Third Angel, Believe the Worst

Review in Issue 13-4 | Winter 2001

Beginnings are always difficult. Believe the Worst started with three sleeping bodies on the stage – a good few minutes, broken only by the shake and shuffle of one of the character's heads. Then, after a well-timed pause for expectation, she rolled over and went back to sleep, triggering laughter and cheers from a packed full house.

This was the start of really present physical theatre, slowly paced and controlled, but rolling out as easily and as smoothly as the characters eventually rolled to their feet in the first sequence. From then on, each actor had huge presence, so that you always knew you could look from one to the other and see something interesting. You've got to see this for the pencil-sharpening sequence, believe me. It was witty as well, with a great soundtrack.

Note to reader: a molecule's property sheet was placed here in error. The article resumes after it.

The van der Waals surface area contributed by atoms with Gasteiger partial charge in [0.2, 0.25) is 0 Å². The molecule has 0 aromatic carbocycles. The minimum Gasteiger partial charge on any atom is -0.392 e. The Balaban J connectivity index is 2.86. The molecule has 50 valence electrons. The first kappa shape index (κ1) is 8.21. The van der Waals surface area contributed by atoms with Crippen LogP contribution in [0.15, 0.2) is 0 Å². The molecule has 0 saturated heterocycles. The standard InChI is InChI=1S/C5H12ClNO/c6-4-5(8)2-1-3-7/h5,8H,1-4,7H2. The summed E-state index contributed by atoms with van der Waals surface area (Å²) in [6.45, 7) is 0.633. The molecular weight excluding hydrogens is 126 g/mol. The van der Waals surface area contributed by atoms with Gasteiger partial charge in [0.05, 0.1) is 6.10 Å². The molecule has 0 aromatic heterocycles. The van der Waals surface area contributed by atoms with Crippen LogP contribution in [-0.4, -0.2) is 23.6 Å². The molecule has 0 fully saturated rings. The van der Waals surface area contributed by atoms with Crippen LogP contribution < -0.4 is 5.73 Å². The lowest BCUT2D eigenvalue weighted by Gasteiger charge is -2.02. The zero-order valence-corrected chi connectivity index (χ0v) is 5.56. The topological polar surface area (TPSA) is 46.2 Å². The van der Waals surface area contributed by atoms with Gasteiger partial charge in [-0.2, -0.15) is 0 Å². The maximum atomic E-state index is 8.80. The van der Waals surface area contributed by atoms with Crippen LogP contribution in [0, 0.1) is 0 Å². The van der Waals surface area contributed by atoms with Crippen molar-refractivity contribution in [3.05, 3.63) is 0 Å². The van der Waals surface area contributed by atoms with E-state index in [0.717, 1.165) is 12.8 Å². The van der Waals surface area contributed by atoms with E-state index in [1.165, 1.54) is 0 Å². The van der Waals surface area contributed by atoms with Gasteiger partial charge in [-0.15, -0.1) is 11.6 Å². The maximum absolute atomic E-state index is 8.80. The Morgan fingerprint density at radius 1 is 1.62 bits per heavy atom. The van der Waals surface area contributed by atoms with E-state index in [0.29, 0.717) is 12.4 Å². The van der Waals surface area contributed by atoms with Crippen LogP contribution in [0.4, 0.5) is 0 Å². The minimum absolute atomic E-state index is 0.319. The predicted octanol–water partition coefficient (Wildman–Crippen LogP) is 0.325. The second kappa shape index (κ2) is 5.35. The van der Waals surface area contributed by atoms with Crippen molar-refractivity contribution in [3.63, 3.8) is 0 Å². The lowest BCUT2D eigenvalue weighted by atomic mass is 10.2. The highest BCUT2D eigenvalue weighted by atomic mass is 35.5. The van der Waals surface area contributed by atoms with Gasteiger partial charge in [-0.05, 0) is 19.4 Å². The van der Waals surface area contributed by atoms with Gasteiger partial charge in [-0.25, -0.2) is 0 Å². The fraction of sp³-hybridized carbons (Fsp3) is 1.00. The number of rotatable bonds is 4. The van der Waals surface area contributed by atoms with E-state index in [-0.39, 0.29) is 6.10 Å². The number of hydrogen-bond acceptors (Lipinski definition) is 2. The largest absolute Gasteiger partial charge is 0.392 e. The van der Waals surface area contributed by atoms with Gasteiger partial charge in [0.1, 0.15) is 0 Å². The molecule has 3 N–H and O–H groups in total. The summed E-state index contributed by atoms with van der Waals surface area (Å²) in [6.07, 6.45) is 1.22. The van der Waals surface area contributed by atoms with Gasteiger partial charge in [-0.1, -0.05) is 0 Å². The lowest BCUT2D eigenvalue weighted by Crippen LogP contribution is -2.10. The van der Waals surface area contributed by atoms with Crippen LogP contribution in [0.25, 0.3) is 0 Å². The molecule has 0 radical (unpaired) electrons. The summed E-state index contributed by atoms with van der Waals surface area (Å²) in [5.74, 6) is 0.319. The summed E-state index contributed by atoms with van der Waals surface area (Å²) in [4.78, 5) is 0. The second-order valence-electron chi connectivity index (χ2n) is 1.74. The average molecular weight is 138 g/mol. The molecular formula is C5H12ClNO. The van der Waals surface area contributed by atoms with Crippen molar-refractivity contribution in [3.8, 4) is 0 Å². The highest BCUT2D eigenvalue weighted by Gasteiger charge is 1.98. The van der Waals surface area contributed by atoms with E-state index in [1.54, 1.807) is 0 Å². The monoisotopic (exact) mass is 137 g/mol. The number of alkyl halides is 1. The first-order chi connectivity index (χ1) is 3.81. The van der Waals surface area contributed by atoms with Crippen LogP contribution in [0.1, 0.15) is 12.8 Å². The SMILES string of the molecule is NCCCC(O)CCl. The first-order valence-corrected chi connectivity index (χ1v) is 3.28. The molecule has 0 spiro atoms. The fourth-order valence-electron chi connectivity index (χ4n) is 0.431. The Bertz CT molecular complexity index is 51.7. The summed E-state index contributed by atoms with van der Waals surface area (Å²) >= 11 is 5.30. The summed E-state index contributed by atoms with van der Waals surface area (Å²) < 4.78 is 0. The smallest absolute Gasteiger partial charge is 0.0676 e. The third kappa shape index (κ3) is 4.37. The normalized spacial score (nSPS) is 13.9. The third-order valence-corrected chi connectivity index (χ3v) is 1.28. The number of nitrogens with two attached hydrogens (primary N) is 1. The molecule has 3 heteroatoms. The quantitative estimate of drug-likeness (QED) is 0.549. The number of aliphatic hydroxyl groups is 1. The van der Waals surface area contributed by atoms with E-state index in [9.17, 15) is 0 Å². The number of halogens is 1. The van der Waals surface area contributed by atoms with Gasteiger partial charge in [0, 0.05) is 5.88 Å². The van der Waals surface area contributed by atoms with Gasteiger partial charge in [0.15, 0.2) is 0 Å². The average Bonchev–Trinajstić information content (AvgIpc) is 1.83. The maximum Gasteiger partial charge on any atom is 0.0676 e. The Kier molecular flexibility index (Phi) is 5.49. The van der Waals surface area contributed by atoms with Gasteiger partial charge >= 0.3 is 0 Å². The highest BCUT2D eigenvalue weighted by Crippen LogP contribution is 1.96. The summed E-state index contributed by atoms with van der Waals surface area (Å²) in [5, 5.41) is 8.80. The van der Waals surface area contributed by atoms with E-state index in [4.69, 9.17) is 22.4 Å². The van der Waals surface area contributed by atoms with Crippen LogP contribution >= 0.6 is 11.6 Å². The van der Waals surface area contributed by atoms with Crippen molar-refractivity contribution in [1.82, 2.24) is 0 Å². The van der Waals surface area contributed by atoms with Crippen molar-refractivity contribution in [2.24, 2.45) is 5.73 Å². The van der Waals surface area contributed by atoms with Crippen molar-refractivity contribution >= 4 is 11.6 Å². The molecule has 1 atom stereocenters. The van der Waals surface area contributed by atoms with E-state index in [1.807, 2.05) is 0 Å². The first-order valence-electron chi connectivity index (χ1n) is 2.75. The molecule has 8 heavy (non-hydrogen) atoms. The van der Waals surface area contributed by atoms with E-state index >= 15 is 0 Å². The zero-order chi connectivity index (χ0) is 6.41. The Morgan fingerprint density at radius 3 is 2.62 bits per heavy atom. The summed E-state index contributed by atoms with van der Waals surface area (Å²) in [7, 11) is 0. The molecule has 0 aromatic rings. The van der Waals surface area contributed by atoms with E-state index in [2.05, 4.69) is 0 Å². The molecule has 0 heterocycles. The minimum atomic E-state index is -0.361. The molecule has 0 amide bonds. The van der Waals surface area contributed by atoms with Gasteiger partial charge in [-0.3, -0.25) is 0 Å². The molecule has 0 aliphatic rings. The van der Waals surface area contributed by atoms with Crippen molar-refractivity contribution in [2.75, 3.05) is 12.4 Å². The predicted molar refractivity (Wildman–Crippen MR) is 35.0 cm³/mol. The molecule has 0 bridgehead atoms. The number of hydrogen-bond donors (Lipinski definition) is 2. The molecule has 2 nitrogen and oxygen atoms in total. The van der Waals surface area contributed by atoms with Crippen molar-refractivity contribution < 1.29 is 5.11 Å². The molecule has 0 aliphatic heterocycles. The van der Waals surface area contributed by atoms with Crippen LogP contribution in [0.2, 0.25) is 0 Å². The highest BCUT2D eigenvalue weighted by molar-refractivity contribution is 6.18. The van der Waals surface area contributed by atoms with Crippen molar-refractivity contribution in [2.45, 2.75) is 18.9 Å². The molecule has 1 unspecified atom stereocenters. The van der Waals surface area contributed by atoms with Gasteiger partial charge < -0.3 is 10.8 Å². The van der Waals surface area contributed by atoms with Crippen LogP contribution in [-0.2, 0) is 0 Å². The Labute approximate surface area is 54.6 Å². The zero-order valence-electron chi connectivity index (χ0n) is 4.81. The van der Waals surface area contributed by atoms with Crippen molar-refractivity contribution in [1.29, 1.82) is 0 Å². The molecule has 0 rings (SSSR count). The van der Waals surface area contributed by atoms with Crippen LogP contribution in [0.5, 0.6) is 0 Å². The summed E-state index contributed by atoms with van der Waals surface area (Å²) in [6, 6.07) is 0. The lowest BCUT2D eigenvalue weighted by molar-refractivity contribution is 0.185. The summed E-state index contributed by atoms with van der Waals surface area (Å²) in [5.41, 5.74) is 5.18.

The monotony of the office worker, choreographed and set against a huge backdrop of filing cabinets, was captured in the strident outbursts of hate and love, rants about team working, confessional relationships, and the futility of talking at your desk. The audience kept on catching little references, or looks, here and there from the actors' movements and faces, and sniggering. This is for anyone who's experienced the bewildering corporate world of any large organisation where no-one knows individually what they're here for let alone collectively.

Presenting Artists
Presenting Venue
Date Seen
  1. Nov 2001

This article in the magazine

Issue 13-4
p. 28